Google shares how to prep for Ice Cream Sandwich
In a new blog post, Google tells developers how to ready their apps for Ice Cream Sandwich, the new Android version due out in October or November.
In the latest sign that the unwrapping of Ice Cream Sandwich is near, Google has clued in developers on how to get their apps ready to take advantage of the upcoming, new flavor of Android.
In a blog post yesterday, Scott Main, lead tech writer for Google's official site for Android developers, reminded readers that Ice Cream Sandwich, or ICS, has been designed to run on anything from small-screen smartphones to big-screen tablets.
But apps designed to run under Android 3.0 Honeycomb are "forward-compatible" and therefore will run on any device with ICS, whether phone or tablet. So developers who created their apps specifically to run on Honeycomb-based tablets will need to tweak their APKs (Android packages) to either prevent or support their installation on smaller-screen devices.
The blog also offered some recommendations for tablet app developers on how to ensure that their design of the Action Bar widget works on smaller handsets.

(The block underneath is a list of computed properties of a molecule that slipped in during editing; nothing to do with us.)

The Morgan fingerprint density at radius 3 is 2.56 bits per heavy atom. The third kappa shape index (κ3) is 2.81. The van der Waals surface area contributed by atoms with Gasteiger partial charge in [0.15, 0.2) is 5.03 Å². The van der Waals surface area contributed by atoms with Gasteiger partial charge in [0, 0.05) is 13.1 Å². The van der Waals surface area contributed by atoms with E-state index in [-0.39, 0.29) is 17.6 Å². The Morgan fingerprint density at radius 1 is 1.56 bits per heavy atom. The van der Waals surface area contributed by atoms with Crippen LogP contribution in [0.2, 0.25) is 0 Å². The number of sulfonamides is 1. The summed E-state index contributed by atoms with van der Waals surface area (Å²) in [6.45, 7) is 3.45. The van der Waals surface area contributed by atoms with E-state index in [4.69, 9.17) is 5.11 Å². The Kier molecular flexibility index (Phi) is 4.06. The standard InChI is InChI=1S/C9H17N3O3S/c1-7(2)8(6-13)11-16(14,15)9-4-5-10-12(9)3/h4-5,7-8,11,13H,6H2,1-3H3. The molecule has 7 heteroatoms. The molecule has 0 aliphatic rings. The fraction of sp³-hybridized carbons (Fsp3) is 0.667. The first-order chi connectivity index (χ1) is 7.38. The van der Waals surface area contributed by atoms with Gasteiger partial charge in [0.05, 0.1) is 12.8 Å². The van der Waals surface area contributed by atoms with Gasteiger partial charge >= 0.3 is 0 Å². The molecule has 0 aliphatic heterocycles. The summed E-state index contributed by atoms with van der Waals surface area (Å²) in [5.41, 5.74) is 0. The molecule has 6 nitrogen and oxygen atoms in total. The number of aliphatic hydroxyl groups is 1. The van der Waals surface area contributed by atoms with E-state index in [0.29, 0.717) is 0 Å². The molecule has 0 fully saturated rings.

In an interview earlier this month, Google Chairman Eric Schmidt revealed that the new Android flavor will.
will be Google's first attempt to merge elements of Gingerbread and Honeycomb into a single mobile OS that can be equally at home on smartphones and tablets. Android developers are due to get new open-source APIs and a framework to help them optimize their apps to run on a variety of devices.
The next step will be the publication of the new software development kit for ICS. With the posting of this latest blog, Android news site Android and Me said it believes the SDK is nearing release and in fact could be out in a matter of weeks.
The post on the official Android developers blog didn't reveal any dates for the SDK but advised developers to "start preparing your Honeycomb apps by thinking about how they should work on smaller screens" and to "stay tuned to the blog for more information about ICS as it nears release."